If you trace the decision of that time in the village, you will come across different versions. There was a choice between a site at the foot of the mountains and the current site of Shaktoolik. Those who tipped the scales back then are dead. Those who came after say that "the elders decided". They voted, it is learned, by a slim majority of two or three votes against the foot of the mountains. The elders wanted to stay at eye level with the sea. To be able to launch their boats into the water as soon as a whale came into sight.

Edgar Jackson

"In one storm, 60 people freeze to death here".

Even then, many in the village thought the decision was wrong. Among them was Eugene Asicksik, who had slept through the night of the storm. He thought the higher ground was safer. But he was young and deferring to the wisdom of his elders. The word "climate change" had not yet reached Shaktoolik. Only one old man refused to move away. He remained alone in old Shaktoolik, hunting, fishing and living there until he died.

The remains of the old wooden houses rise into the low-lying sky like monuments to a bygone era. Genevieve Rock, 54, spent her first ten years in one of them. As a little girl, she fetched water from the river. As she gathered ayu leaves for tea there last summer, she thought of her grandmother, from whom she gets her name. "She walked across this tundra, she gathered berries here," she says as she walks through the tall grass between two rusted boats. "When I’m here, I feel her presence." Rock lived in Anchorage for 17 years. But when her mother died last year and her brothers called her, she returned to Shaktoolik with her partner and their four grown children.

Only English was allowed

It was not the Inupiat who chose the site for Old Shaktoolik, but the government-owned Bureau of Indian Affairs, the federal agency that forced Native children into schools throughout the United States. In the 1930s, the bureau packed building materials into barges and placed a school in the wind-swept spot on the headland where unloading seemed easiest. Then the agency urged the Native Americans, who had until then lived as nomads, to settle around the school, "For the sake of the children."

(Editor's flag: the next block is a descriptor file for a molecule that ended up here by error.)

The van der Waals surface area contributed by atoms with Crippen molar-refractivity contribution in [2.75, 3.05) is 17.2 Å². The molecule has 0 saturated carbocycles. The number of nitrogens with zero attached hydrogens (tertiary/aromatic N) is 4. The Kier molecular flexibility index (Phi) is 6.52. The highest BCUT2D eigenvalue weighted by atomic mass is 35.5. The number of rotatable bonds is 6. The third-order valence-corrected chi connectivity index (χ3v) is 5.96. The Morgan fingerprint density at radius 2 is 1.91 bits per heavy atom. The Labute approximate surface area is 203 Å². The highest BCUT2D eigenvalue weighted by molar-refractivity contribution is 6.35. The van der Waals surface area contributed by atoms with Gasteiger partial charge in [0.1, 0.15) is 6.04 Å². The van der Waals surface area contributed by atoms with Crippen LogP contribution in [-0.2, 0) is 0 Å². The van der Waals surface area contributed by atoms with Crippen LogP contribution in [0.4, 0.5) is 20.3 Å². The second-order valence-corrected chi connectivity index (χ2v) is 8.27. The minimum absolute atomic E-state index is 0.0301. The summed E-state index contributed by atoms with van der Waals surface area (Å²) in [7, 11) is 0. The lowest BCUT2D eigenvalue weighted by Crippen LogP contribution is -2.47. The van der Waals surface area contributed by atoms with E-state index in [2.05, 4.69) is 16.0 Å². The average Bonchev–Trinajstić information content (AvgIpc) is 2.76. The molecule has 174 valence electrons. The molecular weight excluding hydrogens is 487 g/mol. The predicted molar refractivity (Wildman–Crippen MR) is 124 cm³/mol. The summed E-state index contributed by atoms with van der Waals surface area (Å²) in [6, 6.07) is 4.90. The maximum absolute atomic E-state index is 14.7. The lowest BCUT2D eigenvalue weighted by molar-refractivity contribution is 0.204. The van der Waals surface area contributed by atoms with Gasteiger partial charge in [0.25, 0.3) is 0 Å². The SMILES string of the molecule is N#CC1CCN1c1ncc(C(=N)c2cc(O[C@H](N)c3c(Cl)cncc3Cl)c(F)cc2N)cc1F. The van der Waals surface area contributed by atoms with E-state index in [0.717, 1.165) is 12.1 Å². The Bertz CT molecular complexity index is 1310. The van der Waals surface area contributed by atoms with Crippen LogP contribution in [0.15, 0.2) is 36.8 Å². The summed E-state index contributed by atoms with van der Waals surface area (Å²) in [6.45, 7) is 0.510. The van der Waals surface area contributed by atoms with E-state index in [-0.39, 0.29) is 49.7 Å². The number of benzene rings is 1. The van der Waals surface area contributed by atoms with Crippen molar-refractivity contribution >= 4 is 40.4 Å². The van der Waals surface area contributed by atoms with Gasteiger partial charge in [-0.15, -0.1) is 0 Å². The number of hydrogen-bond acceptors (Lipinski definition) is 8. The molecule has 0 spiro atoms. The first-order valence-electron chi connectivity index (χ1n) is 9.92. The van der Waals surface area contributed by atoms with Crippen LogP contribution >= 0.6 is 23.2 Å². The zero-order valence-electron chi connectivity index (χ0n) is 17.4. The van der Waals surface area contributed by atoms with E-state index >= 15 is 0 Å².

Edgar Jackson, the old fisherman, went to that school then. When he spoke Inupiaq, the teachers put soap in his mouth. Only English was allowed. The distrust stuck with him. To spare his children the humiliation, he never taught them the "old language." At home, he speaks it only with his wife.

At the same time as the "old language" disappeared, so did the shamans, the Inupiat dances and the drums from Shaktoolik. Eugene Asicksik says today, "We didn’t do away with our traditions. The missionaries took them from us." He was sent as a young boy to a boarding school on the other side of Alaska, from which he did not return home until he was an adult. Asicksik never learned if it was his mother’s wish or if she did it because of pressure from teachers because she was a widow. But even as a 65-year-old, he lowers his voice when he talks about his time at boarding school.

With the move to the new village, Shaktoolik’s life sped up. Water now flows from the tap. The new houses are assembled from prefabricated elements, some painted raspberry red, some purple, some turquoise. The residents wear insulating clothing from Southeast Asia instead of silver fox skins. The stars of the young people of Shaktoolik are no longer the best hunters, but the basketball players of the school. And the school has a bilingual teacher who teaches Inupiaq.

The population of the small village, which seems so united from the outside, has many fault lines within it that are becoming deeper with climate change. The young, in particular, want to relocate as quickly as possible to higher ground at the foot of the mountains. "You’re putting money into a sinking ship," says Michael Rock. The son of late returnee Genevieve Rock spent his childhood in Anchorage, he’s now 34 and lives in Shaktoolik. During fishing season there, he can earn up to $8,000 a month on a commercial crabbing boat – more than any construction site in Anchorage. Michael Rock has a pragmatic approach to Shaktoolik.